"Mary Jane Steer concentrates on farming life where Bristol expanded into the Severn Vale in the later 19th and 20th centuries. George Watkins and his family are the focus of her research. Like most of the rural population before 1900 they worked mainly as agricultural labourers, although George came to the area as a labourer on the Severn Tunnel in the early 1880s".
"Elmington Manor Farm is the best-documented farm in the Lower Severn Vale Levels, which is why James Powell chose as his topic 'The Estate Management of Elmington Manor Farm and environs 1066-1950'". From sources in "public archives, planning departments, libraries and museums" Powell looks at the earliest records of the farm, and how it survived to be surveyed by the "Second World War Ministry of Agriculture and Fisheries".
"Three civil defence exercises covering Bristol – in 1939, the 1950s and 1960s – not only have an eerie fascination for their word-pictures of a city plunged into imaginary wars; the written scenarios also throw light on what concerned the scenario writers. As the likely damage in war became more than the authorities could handle, so the planners’ responses took a sinisterly authoritarian turn"
Parish registers have long been regarded as the preserve of family historians, and, more recently, demographic historians. They should be regarded not only as bureaucratic records of the rites of passage, or sources of population data, important as these are, but also as chronicles of communal memory and experience. In this study, Steve Hobbs reveals the wide range of historical research that can be informed by the memoranda and jottings found in these sources.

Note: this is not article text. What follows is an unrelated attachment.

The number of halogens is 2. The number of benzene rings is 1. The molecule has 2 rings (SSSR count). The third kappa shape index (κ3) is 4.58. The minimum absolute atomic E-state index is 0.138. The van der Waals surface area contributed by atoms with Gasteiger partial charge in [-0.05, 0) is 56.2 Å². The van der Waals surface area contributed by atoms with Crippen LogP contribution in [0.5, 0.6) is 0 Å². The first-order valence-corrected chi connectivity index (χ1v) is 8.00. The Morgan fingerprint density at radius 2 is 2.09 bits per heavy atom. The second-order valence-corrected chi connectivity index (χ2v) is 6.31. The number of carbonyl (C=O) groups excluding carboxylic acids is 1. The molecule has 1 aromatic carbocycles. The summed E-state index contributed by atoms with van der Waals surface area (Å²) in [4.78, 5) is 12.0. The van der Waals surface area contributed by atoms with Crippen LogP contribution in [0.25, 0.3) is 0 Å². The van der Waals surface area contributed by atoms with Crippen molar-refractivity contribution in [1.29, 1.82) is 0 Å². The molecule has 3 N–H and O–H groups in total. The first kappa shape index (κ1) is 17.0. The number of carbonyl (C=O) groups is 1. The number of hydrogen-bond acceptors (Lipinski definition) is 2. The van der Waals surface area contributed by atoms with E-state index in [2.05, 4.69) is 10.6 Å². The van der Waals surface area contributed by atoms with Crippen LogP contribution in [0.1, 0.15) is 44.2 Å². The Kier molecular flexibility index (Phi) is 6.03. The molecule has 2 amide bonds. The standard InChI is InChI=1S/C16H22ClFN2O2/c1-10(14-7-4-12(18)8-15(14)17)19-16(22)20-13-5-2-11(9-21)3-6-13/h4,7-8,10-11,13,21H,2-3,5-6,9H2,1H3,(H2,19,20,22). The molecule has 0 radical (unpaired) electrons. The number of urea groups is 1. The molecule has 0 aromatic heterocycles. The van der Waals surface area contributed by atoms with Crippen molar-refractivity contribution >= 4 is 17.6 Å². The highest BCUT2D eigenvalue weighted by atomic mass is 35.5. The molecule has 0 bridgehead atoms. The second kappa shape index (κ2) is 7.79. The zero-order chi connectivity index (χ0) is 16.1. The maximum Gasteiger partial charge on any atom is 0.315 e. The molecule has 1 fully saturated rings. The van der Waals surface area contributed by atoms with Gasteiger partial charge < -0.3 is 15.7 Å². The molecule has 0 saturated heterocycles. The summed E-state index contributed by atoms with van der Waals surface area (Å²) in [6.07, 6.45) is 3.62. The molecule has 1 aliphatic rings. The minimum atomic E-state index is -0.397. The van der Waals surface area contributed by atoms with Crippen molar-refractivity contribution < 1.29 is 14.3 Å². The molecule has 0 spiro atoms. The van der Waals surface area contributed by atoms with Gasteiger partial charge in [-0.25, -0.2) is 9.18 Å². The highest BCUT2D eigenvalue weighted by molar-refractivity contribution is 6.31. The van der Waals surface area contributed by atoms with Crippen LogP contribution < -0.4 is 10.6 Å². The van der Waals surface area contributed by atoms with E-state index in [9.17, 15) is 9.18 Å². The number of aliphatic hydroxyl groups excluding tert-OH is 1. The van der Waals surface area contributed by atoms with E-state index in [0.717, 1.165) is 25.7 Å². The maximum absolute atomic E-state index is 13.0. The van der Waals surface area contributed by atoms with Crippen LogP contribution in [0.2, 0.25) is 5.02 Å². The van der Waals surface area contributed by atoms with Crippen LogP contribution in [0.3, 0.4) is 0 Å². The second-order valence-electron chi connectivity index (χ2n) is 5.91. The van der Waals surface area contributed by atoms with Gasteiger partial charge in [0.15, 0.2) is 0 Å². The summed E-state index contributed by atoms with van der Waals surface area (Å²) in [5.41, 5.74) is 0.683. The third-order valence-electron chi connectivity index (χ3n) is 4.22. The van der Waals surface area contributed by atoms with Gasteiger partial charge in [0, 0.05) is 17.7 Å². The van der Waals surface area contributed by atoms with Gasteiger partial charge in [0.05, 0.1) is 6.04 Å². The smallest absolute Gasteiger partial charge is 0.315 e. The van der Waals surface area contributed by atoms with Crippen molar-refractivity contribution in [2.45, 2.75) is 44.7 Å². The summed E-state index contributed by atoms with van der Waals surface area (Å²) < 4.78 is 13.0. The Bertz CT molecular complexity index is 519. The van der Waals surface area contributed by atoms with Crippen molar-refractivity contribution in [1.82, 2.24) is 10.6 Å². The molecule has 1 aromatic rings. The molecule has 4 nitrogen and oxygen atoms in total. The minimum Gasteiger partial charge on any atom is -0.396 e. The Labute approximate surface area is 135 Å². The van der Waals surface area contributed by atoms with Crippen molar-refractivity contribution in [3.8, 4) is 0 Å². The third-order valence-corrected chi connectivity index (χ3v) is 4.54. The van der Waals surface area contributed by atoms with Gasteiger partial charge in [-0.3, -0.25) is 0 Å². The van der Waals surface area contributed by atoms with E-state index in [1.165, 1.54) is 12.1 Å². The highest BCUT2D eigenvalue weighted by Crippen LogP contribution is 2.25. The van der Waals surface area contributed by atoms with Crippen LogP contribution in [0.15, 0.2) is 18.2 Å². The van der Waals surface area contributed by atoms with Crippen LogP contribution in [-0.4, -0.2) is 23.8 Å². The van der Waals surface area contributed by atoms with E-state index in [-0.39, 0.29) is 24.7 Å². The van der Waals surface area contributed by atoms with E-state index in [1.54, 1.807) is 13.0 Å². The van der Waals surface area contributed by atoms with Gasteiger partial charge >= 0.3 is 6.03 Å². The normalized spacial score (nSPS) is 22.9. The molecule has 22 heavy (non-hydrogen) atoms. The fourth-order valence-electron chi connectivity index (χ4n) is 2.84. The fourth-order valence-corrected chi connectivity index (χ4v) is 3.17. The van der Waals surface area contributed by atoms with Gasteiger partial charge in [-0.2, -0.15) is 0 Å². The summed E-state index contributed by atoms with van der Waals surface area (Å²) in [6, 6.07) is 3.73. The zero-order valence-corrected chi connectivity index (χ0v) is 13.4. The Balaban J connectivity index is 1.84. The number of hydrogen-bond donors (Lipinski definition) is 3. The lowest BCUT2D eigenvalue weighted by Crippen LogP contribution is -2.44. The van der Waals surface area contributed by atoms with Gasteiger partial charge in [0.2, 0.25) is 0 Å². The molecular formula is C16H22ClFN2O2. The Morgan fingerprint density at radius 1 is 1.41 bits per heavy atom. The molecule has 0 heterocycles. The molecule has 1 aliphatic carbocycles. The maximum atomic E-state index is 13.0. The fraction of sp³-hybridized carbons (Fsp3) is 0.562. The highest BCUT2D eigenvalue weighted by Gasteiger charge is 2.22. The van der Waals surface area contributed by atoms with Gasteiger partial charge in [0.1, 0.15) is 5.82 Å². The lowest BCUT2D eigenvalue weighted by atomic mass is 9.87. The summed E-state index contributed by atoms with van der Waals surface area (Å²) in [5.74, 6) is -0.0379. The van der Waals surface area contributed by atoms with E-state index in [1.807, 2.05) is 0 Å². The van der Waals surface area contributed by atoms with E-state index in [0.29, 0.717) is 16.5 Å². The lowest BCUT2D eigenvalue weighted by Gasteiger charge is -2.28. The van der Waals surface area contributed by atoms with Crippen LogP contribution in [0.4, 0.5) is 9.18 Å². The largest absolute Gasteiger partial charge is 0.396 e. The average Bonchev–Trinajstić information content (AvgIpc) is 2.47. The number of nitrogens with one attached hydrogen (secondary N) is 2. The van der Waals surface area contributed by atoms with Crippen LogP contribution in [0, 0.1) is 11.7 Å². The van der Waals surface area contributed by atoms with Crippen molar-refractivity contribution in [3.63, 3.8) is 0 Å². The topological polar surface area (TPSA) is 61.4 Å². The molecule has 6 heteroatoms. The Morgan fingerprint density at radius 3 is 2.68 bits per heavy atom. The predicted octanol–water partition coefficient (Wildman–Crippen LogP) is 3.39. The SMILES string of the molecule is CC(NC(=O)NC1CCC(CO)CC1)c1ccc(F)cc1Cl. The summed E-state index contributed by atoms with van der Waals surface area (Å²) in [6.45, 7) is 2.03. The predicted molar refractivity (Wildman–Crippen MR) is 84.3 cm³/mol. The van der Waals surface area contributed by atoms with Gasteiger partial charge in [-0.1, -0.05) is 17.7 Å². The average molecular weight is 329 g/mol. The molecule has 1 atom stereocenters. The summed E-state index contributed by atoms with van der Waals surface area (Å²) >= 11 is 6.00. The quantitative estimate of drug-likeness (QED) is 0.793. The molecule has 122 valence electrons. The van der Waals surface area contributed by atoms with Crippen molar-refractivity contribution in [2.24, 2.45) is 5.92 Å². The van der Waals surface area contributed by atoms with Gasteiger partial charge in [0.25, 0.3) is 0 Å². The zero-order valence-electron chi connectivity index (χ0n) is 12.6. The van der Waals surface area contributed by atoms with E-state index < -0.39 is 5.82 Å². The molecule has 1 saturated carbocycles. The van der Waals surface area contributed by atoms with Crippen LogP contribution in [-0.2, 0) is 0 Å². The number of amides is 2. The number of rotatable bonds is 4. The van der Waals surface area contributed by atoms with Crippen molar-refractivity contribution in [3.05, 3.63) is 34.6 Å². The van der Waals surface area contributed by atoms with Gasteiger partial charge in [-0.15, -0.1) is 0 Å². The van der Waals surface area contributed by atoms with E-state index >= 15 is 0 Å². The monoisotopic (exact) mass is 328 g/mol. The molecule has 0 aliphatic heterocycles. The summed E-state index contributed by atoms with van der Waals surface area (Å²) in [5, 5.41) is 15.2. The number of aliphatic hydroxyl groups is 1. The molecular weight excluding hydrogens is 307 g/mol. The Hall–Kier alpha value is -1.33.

The study of linguistics can often tell us more about a place than we realise. In this article, Richard Coates looks into the etymology of two Bristol Hill names, contextualising one as being of Celtic origin, while the other appears to have ancient linguistic roots. This article highlights the significance of place name evidence, making a case for its value in historical studies.
Like many of the chalk hill figures of England, the Wiltshire White Horse on the hillside above Bratton dates back to the eighteenth century. In this article Brian Edwards, traces the history of this chalk figure back much further, looking into the origins of the ‘Alfred Horse’ which pre-dated it, in that very same spot. Edwards explores the customary lore of the earlier figure; as well as the potential political motivations for its creation, examining the argument for tracing it back to the Glorious Revolution.
'The surviving notebooks of eighteenth century magistrates can be used by historians to investigate the extent to which customary culture was constrained and regulated by law. Wood-gathering may have been essential to the economy of the rural poor, but it remained theft in the eyes of the law. Carl Griffin opens the notebook of William Hunt of West Lavington in Wiltshire and finds that it was a crime that kept the magistrate peculiarly busy'.
'There is a considerable Welsh presence in contemporary Bristol. Welsh accents are often to be heard in the city's streets, and that presence has doubtless grown since the building of the two Severn bridges. This is by no means a modern phenomenon, however, and in this article, Peter Fleming explores the experiences of the Welsh in Bristol during the reign of the Welsh king of England, Henry VII'.
This is an extract from the diaries of Bristol Quaker Sarah Champion Fox published by the Bristol Record Society edited by Madge Dresser. Dresser provides an analysis of the extract. It provides context from the life Sarah Champion Fox, and discusses her role in the history of women. In addition, she also gives an insight into the mindset of Bristol's female icons, placing her in an important period of the city's history.